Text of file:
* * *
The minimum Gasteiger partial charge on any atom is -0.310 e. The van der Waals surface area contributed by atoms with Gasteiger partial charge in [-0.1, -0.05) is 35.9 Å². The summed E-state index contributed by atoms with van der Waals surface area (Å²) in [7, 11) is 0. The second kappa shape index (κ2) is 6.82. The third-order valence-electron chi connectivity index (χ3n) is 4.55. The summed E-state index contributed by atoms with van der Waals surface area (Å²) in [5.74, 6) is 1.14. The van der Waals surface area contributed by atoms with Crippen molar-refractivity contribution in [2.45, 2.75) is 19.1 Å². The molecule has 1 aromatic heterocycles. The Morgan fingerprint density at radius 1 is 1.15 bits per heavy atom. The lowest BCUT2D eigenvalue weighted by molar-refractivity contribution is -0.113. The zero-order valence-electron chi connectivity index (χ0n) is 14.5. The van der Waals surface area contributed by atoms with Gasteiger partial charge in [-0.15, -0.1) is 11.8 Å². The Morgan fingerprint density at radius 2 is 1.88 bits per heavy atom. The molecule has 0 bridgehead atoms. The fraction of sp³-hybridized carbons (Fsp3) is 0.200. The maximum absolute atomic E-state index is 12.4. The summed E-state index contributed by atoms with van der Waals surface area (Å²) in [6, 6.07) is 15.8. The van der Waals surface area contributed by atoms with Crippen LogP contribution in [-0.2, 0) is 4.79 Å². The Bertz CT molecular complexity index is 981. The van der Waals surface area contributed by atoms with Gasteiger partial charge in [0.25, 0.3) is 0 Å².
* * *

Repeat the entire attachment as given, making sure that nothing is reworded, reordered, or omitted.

The minimum Gasteiger partial charge on any atom is -0.310 e. The van der Waals surface area contributed by atoms with Gasteiger partial charge in [-0.1, -0.05) is 35.9 Å². The summed E-state index contributed by atoms with van der Waals surface area (Å²) in [7, 11) is 0. The second kappa shape index (κ2) is 6.82. The third-order valence-electron chi connectivity index (χ3n) is 4.55. The summed E-state index contributed by atoms with van der Waals surface area (Å²) in [5.74, 6) is 1.14. The van der Waals surface area contributed by atoms with Crippen molar-refractivity contribution in [2.45, 2.75) is 19.1 Å². The molecule has 1 aromatic heterocycles. The Morgan fingerprint density at radius 1 is 1.15 bits per heavy atom. The lowest BCUT2D eigenvalue weighted by molar-refractivity contribution is -0.113. The zero-order valence-electron chi connectivity index (χ0n) is 14.5. The van der Waals surface area contributed by atoms with Gasteiger partial charge in [-0.15, -0.1) is 11.8 Å². The Morgan fingerprint density at radius 2 is 1.88 bits per heavy atom. The molecule has 0 bridgehead atoms. The fraction of sp³-hybridized carbons (Fsp3) is 0.200. The maximum absolute atomic E-state index is 12.4. The summed E-state index contributed by atoms with van der Waals surface area (Å²) in [6, 6.07) is 15.8. The van der Waals surface area contributed by atoms with Crippen LogP contribution in [-0.2, 0) is 4.79 Å². The Bertz CT molecular complexity index is 981. The van der Waals surface area contributed by atoms with Gasteiger partial charge in [0.25, 0.3) is 0 Å².